We’re now in our fourth year of Crop for the Shop and we’ve found that it guarantees low food miles, contributes to zero food waste locally, and means our customers are eating food that’s grown for flavour rather than for shelf life.
During the lockdown, the local food system came into its own and served the needs of local people and communities really well. Shorter, more flexible supply chains proved their worth and ensured South Lakeland’s residents had safe access to fresh, wholesome food.
By their very nature, farm shops like ours have these short and flexible supply chains because the food we sell is local to us. It comes from our farm, from other local farms, and directly from growers and producers across Cumbria. But there’s one significant part of our local food offer that sits outside of any formal supply chain, the Crop for the Shop scheme. It’s a really simple idea, initiated by the BigBarn network, which was set up by a farmer to help people find good, safe, accountable food from local sources.
Crop for the Shop sees allotment, home and school growers bring their crop gluts to Low Sizergh Barn and we exchange them for a voucher to spend in the farm shop or café. It could be a crop of cabbages, a surfeit of sweet peas, or a handful of herbs.
Any produce we exchange with the growers is then sold to customers or used in the farm shop kitchens. What’s too much for a household is just enough for us to create specials for the café menu or to use in our own-made range of soups, preserves, sauces and ready meals. Crop for the Shop produce and ingredients can be found on the farm shop shelves, and in our fridges and freezers.
Behind the simplicity of the exchange, there’s a range of important principles. BigBarn aims to reverse the trend towards mass production of food and control of the market by big business and retailers. They are looking to reconnect consumers with local producers and retailers.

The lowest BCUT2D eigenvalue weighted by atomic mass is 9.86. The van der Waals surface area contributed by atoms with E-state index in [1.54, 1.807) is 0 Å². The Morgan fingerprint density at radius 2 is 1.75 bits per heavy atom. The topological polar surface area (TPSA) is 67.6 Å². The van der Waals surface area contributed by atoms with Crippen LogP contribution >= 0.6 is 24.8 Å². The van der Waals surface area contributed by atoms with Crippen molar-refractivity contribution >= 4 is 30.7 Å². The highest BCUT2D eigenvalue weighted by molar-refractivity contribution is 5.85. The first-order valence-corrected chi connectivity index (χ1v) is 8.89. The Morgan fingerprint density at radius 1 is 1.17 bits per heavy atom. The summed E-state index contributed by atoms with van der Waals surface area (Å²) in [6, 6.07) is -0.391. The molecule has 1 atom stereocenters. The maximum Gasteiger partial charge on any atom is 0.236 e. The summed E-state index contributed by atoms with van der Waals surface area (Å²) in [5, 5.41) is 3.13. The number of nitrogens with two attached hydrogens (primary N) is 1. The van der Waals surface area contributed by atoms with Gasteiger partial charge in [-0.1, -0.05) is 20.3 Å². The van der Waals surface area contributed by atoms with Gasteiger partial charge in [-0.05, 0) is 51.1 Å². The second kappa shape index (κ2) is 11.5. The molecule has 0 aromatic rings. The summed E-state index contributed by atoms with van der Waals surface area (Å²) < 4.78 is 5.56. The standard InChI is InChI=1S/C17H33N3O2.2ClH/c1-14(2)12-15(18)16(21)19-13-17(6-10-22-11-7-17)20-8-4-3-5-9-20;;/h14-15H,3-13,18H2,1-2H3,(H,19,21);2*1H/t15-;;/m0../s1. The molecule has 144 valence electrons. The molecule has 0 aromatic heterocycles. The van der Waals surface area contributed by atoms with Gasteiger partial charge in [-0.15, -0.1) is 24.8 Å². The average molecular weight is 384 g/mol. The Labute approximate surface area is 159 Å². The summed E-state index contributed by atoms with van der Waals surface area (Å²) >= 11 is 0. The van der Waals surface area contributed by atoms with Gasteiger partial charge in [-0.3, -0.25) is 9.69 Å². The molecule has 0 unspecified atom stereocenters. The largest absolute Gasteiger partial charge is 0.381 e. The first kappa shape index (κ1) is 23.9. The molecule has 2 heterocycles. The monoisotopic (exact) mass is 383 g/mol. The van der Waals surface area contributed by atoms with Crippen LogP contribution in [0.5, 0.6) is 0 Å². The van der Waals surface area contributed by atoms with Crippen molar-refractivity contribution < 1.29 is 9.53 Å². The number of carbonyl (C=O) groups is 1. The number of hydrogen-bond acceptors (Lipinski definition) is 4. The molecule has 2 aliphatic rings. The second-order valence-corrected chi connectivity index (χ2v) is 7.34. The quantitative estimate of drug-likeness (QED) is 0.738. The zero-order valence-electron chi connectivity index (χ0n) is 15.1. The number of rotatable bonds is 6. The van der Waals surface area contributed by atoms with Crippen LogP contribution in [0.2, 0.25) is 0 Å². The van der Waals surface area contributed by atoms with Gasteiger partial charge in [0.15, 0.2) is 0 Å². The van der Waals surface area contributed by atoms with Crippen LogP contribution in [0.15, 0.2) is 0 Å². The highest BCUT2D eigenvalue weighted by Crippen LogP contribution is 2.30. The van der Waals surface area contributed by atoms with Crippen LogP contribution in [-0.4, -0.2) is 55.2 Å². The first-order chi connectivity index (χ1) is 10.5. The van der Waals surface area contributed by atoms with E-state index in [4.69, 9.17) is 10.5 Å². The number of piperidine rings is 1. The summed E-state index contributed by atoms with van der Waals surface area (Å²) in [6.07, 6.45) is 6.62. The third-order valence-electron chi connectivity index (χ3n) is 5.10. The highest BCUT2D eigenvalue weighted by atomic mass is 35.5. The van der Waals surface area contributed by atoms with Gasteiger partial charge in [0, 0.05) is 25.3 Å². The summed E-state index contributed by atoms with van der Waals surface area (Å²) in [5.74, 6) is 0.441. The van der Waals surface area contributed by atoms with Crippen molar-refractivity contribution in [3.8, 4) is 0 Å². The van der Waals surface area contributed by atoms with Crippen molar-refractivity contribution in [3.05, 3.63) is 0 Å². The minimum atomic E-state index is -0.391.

When you’re buying vegetables harvested by a grower down the road that very day, there are no concerns around how far the produce has travelled or whether there are any additives hidden behind a label.
It also helps us to reflect the local landscape in the farm shop; produce from the coast, valleys and farms is now supplemented by food from allotments and home plots. And what a choice of fruit, vegetables, herbs and flowers we see. Hand-grown crops and heritage varieties, in all shapes and sizes and just as nature intended, are far more exciting to eat and to cook with than the standardised supermarket offer.
There’s also no question of seasonality, what we get is what will grow here, when it will grow here. And the spin-off benefit of that is increased food knowledge and education for our shoppers and for our kitchen team. They are enjoying creating tasty and nutritious dishes from ingredients they don’t often see – as well as from gluts they see all too often. Courgette cake anyone?
It all makes good economic and environmental sense as there are fewer hands in the food chain, we have the chance to offer the freshest produce grown on our doorstep, garden and allotment waste is reduced, no misshapen vegetables are overlooked, and the food miles are minimal.
It’s only a small scale initiative but it represents bigger ideas for local food. So, this year we’re celebrating our fourth year of Crop for the Shop – and we hope for many more!